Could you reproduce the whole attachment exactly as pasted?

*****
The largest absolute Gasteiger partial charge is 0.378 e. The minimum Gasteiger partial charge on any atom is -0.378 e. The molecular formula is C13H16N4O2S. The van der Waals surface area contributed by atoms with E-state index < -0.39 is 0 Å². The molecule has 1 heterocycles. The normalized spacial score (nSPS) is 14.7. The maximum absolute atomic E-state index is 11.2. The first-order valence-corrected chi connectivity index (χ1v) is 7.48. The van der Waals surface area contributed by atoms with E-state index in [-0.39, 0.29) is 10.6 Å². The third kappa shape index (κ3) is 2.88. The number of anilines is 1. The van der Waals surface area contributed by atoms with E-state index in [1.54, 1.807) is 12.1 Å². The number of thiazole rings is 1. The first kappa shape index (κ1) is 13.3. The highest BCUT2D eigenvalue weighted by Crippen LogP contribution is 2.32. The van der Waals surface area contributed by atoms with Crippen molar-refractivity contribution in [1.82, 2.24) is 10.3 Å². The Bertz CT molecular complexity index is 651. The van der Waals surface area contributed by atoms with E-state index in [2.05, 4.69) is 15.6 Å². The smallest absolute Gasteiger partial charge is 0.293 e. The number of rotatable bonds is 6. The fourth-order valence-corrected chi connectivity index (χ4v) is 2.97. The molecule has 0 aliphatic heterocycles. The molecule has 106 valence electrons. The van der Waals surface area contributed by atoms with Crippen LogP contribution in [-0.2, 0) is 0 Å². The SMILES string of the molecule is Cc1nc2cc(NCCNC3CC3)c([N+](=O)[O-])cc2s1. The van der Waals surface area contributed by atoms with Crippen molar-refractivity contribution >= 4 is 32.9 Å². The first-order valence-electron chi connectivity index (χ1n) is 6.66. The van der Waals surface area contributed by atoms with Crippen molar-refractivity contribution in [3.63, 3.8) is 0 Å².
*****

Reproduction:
The largest absolute Gasteiger partial charge is 0.378 e. The minimum Gasteiger partial charge on any atom is -0.378 e. The molecular formula is C13H16N4O2S. The van der Waals surface area contributed by atoms with E-state index < -0.39 is 0 Å². The molecule has 1 heterocycles. The normalized spacial score (nSPS) is 14.7. The maximum absolute atomic E-state index is 11.2. The first-order valence-corrected chi connectivity index (χ1v) is 7.48. The van der Waals surface area contributed by atoms with E-state index in [-0.39, 0.29) is 10.6 Å². The third kappa shape index (κ3) is 2.88. The number of anilines is 1. The van der Waals surface area contributed by atoms with E-state index in [1.54, 1.807) is 12.1 Å². The number of thiazole rings is 1. The first kappa shape index (κ1) is 13.3. The highest BCUT2D eigenvalue weighted by Crippen LogP contribution is 2.32. The van der Waals surface area contributed by atoms with Crippen molar-refractivity contribution in [1.82, 2.24) is 10.3 Å². The Bertz CT molecular complexity index is 651. The van der Waals surface area contributed by atoms with E-state index in [2.05, 4.69) is 15.6 Å². The smallest absolute Gasteiger partial charge is 0.293 e. The number of rotatable bonds is 6. The fourth-order valence-corrected chi connectivity index (χ4v) is 2.97. The molecule has 0 aliphatic heterocycles. The molecule has 106 valence electrons. The van der Waals surface area contributed by atoms with Crippen LogP contribution in [-0.2, 0) is 0 Å². The SMILES string of the molecule is Cc1nc2cc(NCCNC3CC3)c([N+](=O)[O-])cc2s1. The van der Waals surface area contributed by atoms with Crippen molar-refractivity contribution >= 4 is 32.9 Å². The first-order valence-electron chi connectivity index (χ1n) is 6.66. The van der Waals surface area contributed by atoms with Crippen molar-refractivity contribution in [3.63, 3.8) is 0 Å².